Yet, gentleness does not seem to be a reality of our Gospel lesson.  This lesson is the continuation of a tense conversation between Jesus and the elite religious leaders of the Temple in Jerusalem.  There are thousands of sermons here.  But, for today, I just want to highlight one message of the lesson, which is to be prepared – to be open and available to God’s invitation to life in communion with God and with one another.  Jesus emphasizes that, unlike the man without the proper wedding robe, we are to seek to be prepared when we come to the feast – to recognize the heavenly banquet of eternal life – to recognize our host as a friend and not a stranger. 

As confirmed by our Gospel lesson, judgment is part of the reality of our earthly lives.  As teachers and students and parents and policemen and wherever we find ourselves in our adult lives, we affirm that laws and guidelines and the necessity of judgment are part of the reality of our earthly lives.  Thus, we affirm the necessity of being prepared to follow the guidance of authority.

How is it that we are to be prepared?  Unlike the Israelites of our Exodus lesson who fell prey to mob mentality, be quiet; listen intently and patiently for God’s message.  Listen to the admonishment of the Apostle Paul, “Let your gentleness be known to everyone.”  In spite of the difficulties you will face, never give up on God, be prepared, and “let your gentleness be known to everyone.”  Make that a reality of your humanness.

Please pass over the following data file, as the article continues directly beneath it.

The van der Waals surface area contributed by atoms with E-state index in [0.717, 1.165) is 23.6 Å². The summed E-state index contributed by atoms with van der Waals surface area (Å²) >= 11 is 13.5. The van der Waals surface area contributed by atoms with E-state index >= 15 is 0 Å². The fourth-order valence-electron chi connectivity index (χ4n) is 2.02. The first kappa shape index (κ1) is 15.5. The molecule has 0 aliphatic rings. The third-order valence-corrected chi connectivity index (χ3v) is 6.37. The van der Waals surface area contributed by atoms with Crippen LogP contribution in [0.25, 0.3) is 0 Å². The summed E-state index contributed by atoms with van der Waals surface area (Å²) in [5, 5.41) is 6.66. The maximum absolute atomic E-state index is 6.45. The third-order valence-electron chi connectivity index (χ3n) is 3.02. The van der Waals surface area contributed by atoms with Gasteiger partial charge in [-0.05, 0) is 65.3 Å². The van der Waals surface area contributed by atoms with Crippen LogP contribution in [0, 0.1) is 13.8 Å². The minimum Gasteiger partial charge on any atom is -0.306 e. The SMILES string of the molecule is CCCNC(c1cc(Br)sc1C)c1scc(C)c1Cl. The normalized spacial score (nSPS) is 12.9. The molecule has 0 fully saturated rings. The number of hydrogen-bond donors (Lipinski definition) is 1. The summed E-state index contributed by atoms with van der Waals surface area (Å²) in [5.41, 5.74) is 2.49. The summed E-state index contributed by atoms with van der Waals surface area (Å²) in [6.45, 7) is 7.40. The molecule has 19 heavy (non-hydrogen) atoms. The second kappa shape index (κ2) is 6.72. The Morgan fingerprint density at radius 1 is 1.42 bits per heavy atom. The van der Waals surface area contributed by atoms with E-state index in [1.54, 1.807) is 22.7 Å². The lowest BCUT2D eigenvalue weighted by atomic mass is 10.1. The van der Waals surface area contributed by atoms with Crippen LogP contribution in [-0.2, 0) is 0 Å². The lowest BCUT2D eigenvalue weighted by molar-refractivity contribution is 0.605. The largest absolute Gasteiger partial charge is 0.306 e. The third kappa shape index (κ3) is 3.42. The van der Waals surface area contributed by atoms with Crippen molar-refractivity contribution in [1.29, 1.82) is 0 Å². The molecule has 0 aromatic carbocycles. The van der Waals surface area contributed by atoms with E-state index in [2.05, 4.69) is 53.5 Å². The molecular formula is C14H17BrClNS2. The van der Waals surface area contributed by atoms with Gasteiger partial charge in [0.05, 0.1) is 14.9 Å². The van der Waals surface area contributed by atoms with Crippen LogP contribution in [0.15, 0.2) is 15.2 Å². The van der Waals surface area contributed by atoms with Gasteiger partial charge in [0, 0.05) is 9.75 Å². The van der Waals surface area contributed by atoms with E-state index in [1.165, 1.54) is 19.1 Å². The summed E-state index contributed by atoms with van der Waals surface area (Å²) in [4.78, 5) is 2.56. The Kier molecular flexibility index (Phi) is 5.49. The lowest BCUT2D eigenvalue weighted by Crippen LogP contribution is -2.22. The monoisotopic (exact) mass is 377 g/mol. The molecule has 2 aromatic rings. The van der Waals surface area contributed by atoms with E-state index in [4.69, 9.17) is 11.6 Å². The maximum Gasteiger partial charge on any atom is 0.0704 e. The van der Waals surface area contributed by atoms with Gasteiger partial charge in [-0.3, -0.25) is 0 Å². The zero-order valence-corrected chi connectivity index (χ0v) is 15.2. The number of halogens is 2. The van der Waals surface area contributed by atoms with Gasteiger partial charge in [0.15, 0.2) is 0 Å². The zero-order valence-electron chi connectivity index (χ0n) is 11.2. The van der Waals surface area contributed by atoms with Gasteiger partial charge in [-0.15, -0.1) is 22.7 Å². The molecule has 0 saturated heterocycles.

Sometimes the costs of humanity seem so severe that we feel God has forsaken us, or that God has judged us unprepared, hopelessly disobedient, and tossed us into the outer darkness.  Human love and loss are a great paradox.  Don’t give up on God; in his infinite wisdom, he made us human.  In our wisdom, we accept the realities of our cost of humanity.  We truly would not want the wind-up life of a tin soldier even with its simplicities.

Remember our precious pets who teach us about patience and gentleness and the reality of God’s unconditional love even when we make such a mess of our lives with our impatience and disobedience and spiritual blindness.  When the realities of our humanity tear away at our faith, God calls us to be patient and gentle with ourselves and to let our gentleness to known to everyone as we accept Jesus’ invitation to the heavenly banquet spread before us now and in the age to come.





Exodus 20:1-4, 7-9, 12-20  Psalm 19  Philippians 3:4b-14  Matthew 21:33-46

Our Old Testament lesson presents to us the Law sent down from God to Moses, preserved for us in the 20th chapter of Exodus.  This Law is the foundation – the cornerstone, if you will – of the religion that is the whole of life for the Hebrew people even to this day.

This Law that is summed up in what we know as the Ten Commandments is sheer gift to the people of God.  Their ancestors of many generations had lived in bondage in Egypt; now, they had been freed miraculously from the bondage.  The gift of the Law is given to guide their appreciation for the blessing of living and worshipping in freedom – a guide to becoming one with their creator and living in relationship with one another.